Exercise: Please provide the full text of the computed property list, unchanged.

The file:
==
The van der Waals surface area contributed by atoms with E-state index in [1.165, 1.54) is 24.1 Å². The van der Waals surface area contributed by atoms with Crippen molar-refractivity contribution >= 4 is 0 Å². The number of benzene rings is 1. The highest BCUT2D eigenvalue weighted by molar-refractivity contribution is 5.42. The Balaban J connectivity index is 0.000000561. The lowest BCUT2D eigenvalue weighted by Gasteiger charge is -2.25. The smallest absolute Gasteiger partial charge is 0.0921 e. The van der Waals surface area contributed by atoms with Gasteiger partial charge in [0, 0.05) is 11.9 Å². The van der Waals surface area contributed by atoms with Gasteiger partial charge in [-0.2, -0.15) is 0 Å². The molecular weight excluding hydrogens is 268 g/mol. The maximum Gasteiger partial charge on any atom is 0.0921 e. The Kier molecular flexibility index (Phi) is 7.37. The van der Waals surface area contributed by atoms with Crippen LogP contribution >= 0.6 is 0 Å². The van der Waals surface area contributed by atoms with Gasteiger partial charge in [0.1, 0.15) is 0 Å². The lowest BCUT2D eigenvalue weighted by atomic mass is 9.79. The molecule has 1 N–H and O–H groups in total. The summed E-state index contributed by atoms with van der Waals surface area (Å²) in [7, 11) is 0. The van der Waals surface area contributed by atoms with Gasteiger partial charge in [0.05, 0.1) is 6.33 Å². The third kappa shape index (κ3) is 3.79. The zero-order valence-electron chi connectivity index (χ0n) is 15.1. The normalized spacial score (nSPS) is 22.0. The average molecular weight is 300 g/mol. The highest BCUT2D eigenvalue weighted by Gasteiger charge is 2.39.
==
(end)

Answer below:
The van der Waals surface area contributed by atoms with E-state index in [1.165, 1.54) is 24.1 Å². The van der Waals surface area contributed by atoms with Crippen molar-refractivity contribution >= 4 is 0 Å². The number of benzene rings is 1. The highest BCUT2D eigenvalue weighted by molar-refractivity contribution is 5.42. The Balaban J connectivity index is 0.000000561. The lowest BCUT2D eigenvalue weighted by Gasteiger charge is -2.25. The smallest absolute Gasteiger partial charge is 0.0921 e. The van der Waals surface area contributed by atoms with Gasteiger partial charge in [0, 0.05) is 11.9 Å². The van der Waals surface area contributed by atoms with Gasteiger partial charge in [-0.2, -0.15) is 0 Å². The molecular weight excluding hydrogens is 268 g/mol. The maximum Gasteiger partial charge on any atom is 0.0921 e. The Kier molecular flexibility index (Phi) is 7.37. The van der Waals surface area contributed by atoms with Crippen LogP contribution >= 0.6 is 0 Å². The van der Waals surface area contributed by atoms with Gasteiger partial charge in [0.1, 0.15) is 0 Å². The lowest BCUT2D eigenvalue weighted by atomic mass is 9.79. The molecule has 1 N–H and O–H groups in total. The summed E-state index contributed by atoms with van der Waals surface area (Å²) in [7, 11) is 0. The van der Waals surface area contributed by atoms with Gasteiger partial charge in [0.05, 0.1) is 6.33 Å². The third kappa shape index (κ3) is 3.79. The zero-order valence-electron chi connectivity index (χ0n) is 15.1. The normalized spacial score (nSPS) is 22.0. The average molecular weight is 300 g/mol. The highest BCUT2D eigenvalue weighted by Gasteiger charge is 2.39.